Other Highlights of Brazil Off the Beaten Path
Buzios has become a popular getaway from Rio de Janeiro, and is home to twenty-three stunning beaches. Despite its popularity, spurred on by Brigitte Bardot’s 1964 visit, Buzios has been able to maintain the feel of a small fishing village after all these years.
Recife has also been called the “Venice of Brazil” due to the many inlets, canals and bridges that crisscross the city allowing for an interesting walk, but it is best known for its beaches.Travelers also come to visit neighbouring Olinda, founded in the 16th century.
Fortaleza has around 25km (16mi) of stunning beaches, each having its own unique characteristics. Architectural treasures include the Metropolitan Cathedral, the Art Nouveau-style Jose de Alencar Theatre and its beautiful garden, and the Fortaleza Central Market.
Fernando de Noronha
Fernando de Noronha is an archipelago consisting of twenty one islands and islets located 354 km (220 mi) off the coast of Brazil. A refuge for endangered species, it allows only 460 visitors at any given time, helping preserve its fragile ecosystem. This is also a popular diving spot, allowing for diving to depths of 30 to 40m without a wetsuit, with visibility as far as 50m.
Top Activities and Experiences in Brazil
Explore Rio by Night
Enjoy the lively atmosphere this diverse city has to offer by night on an escorted tour. Get a taste of local cuisine and explore the city from another perspective away from its tourist-dominated beach districts. It's the best way to party like a local in Rio!
Corcovado Mountain and Cristo Redentor
One of Brazil’s most popular attractions. Board the famous tram to reach the top of Corcovado Mountain for a closer look at the famous Christ the Redeemer (or climb if you’re feeling super fit). The statue of Christ reaches 100 feet (30 meters) in height with an overall arm span of 90 feet (28 meters), making it hard to miss anywhere you go in Rio. Get to the top and enjoy the spectacular views of the city and coastline.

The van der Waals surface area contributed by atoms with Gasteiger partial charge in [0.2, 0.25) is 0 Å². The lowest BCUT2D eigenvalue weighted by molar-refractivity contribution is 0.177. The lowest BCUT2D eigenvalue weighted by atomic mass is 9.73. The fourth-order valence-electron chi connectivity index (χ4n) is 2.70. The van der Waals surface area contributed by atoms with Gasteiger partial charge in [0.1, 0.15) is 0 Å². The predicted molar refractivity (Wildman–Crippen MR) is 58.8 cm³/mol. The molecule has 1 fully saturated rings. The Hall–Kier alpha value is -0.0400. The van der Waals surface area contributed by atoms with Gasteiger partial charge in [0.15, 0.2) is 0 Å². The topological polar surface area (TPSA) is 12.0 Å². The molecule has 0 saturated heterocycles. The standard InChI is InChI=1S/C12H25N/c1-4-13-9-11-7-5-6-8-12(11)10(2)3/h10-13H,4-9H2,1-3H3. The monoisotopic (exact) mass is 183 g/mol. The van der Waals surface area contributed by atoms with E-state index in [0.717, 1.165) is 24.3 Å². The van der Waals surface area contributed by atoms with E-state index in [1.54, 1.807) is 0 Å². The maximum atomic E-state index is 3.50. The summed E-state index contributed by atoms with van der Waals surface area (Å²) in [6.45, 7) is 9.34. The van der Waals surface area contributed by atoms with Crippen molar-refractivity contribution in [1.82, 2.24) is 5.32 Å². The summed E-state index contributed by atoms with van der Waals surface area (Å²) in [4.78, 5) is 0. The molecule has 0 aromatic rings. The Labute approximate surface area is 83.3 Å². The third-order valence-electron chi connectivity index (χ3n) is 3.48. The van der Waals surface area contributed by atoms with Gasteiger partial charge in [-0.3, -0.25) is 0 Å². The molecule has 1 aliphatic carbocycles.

Sugarloaf Mountain is a rounded rock peak at the mouth of Guanabara Bay. It gets its name from the resemblance it bears to the traditional shape of concentrated, refined blocks of sugar that were transported in the 16th century. It is 1135 Feet (395 meters) in height and towers above the beaches and city. It can be reached by cable car starting from the ground to Morro da Urca, then a second cable car to the summit.
The Rio Carnaval
One of the biggest and most infamous festivals in the world, Carnival in Rio de Janeiro is held every year before Lent, ending on Ash Wednesday, with roughly two million people in attendance. This boisterous event has been occurring in Rio since 1723 and is filled with revelers, floats and samba dancers from numerous Samba schools who compete over 5 days. While the competition takes place in the Sambadrome, the party continues on the streets with music and dancing for everyone to enjoy and participate in.
Amazon Cruise and the “Meeting of the Waters”
Witness the amazing natural spectacle that forms the Amazon we know, attributed to the difference in plant matter, density, temperature and velocity of the two rivers that join to create it. After visiting the “Meeting of the Waters,” head to the Ecological Park where to find the famous Vitoria Regia and various Native Amazonian artisans. This is a good spot to buy genuine locally produced art, watch the abundant birdlife, and admire waterlilies and other aquatic plants.